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The United States and China met to discuss trade issues. The meeting ended without agreement on anything. The obligatory joint press conference after the talks, where everyone pretends that everything was fine, was canceled. The only comment came from a U.S. official who said there were frank discussions, which means that the talks were tough and full of threats.
At the beginning of Donald Trump’s presidency, GPF expected that these kinds of confrontations would take place. But both countries put aside their disagreements to deal with another overriding issue: North Korea’s nuclear program. The issue emerged shortly after Trump’s inauguration, when it became apparent that North Korea was moving aggressively to develop a nuclear delivery capability. After analyzing the military reality, the United States was reluctant to launch a strike against North Korea and instead pursued negotiations.
During Chinese President Xi Jinping’s visit to the United States in April, discussions between Xi and Trump turned from trade and related policies to the question of North Korea. Over the years, the United States had relied on the Chinese to act as an intermediary and restrain North Korea. Trump asked Xi to play that role again, offering to reward China for its cooperation by softening the U.S. negotiating position on trade. We know that this happened because of various leaks, because of the lack of further confrontation over trade and because Trump tweeted that China’s help on North Korea would lead to a better deal for China.
But China has clearly failed to persuade North Korea to halt its nuclear program. There are two possible explanations for this. The first is that North Korea doesn’t trust China but does trust that having a nuclear weapon would block any American attempts to destabilize the North Korean regime. The second possible explanation is that China did not want to persuade North Korea this time. The reason is simple: Although China cares a great deal about trade, it cares much more right now about its geopolitical balance with the United States. North Korea has the United States on a hook. If the U.S. chooses not to attack North Korea, it would appear weak, and China would in turn look stronger. And if the U.S. chooses to attack, it could be portrayed as a lawless aggressor. In a full-scale attack, the U.S. would likely take out North Korea’s nuclear program, and China would be spared that problem. China would then claim that it had been busy mediating, and had nearly reached a deal, when the American cowboys struck.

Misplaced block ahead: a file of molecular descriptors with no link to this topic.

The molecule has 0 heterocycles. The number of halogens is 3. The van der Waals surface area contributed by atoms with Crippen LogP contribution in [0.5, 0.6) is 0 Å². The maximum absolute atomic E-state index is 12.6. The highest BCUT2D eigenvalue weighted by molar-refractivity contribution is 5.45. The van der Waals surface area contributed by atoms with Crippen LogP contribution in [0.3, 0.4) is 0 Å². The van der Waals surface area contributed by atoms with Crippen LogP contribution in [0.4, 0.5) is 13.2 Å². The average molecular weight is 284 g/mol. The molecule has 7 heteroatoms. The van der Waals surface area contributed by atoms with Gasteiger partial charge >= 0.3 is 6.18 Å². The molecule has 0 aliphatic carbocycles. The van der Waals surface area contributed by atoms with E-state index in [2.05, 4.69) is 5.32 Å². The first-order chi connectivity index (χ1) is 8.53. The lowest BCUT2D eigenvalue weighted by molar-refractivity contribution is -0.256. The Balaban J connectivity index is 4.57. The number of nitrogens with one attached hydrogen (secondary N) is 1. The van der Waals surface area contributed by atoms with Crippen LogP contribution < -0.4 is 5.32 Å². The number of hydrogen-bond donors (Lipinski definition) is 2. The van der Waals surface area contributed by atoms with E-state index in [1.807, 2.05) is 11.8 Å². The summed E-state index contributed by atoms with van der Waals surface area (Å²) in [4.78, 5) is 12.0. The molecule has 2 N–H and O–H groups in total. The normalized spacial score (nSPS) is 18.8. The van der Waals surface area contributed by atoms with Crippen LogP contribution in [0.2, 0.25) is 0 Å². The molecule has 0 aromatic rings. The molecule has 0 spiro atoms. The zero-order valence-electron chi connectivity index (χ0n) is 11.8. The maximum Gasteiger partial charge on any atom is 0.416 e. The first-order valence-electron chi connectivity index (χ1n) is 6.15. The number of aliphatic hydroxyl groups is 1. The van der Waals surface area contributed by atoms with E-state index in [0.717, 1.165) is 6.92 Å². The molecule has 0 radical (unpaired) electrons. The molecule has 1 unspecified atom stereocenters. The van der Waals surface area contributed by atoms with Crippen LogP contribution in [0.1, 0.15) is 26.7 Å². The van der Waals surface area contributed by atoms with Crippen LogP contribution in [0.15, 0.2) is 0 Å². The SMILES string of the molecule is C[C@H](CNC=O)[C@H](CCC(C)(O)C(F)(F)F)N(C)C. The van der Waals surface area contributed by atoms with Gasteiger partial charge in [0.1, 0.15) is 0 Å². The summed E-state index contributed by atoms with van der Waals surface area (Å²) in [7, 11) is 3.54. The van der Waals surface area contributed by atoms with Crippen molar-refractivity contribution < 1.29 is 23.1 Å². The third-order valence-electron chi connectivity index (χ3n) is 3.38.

This posturing matters a great deal to Beijing. China depends on maritime trade, and it requires easy passage through the South and East China seas to access the ocean. But the seas are riddled with small islands, and the U.S. Navy can easily block China’s access. With a navy that is in no position to challenge the U.S. at sea, China is left vulnerable to a potential blockade. Its best strategy is to convince one of the countries in the region, like the Philippines or Indonesia, to align with it to allow free passage. This strategy may be a long shot, but it matters greatly to China. The perception of U.S. weakness or recklessness on North Korea might cause some movement in these countries. And even if it doesn’t, either an attack or a failure to attack would create political problems for the U.S. in the region.
I believe that some variant of the second explanation was behind China’s failure to move North Korea. But the lack of results on this issue meant that trade, having been put on the back burner since the Trump-Xi summit, was now back at the forefront. The U.S. no longer had any reason to go easy on China, and China was not prepared to cave. This is both because the Chinese are good negotiators who play a weak position extremely well, and because the Chinese are trying to understand how Trump’s weak political position will intersect with trade talks.
The trade issue is a perfect example of how economic, military and political positions are inseparable in real life. Nations do not bargain on economic matters in a vacuum. In this case, the trade issue was bound up with possible war in North Korea as well as domestic U.S. politics. To fully understand the trade issue, you can’t examine trade on its own. And this is a great example of how these things intersect, but it’s far from a unique one. In international relations, all dimensions intersect and become part of a single fabric.
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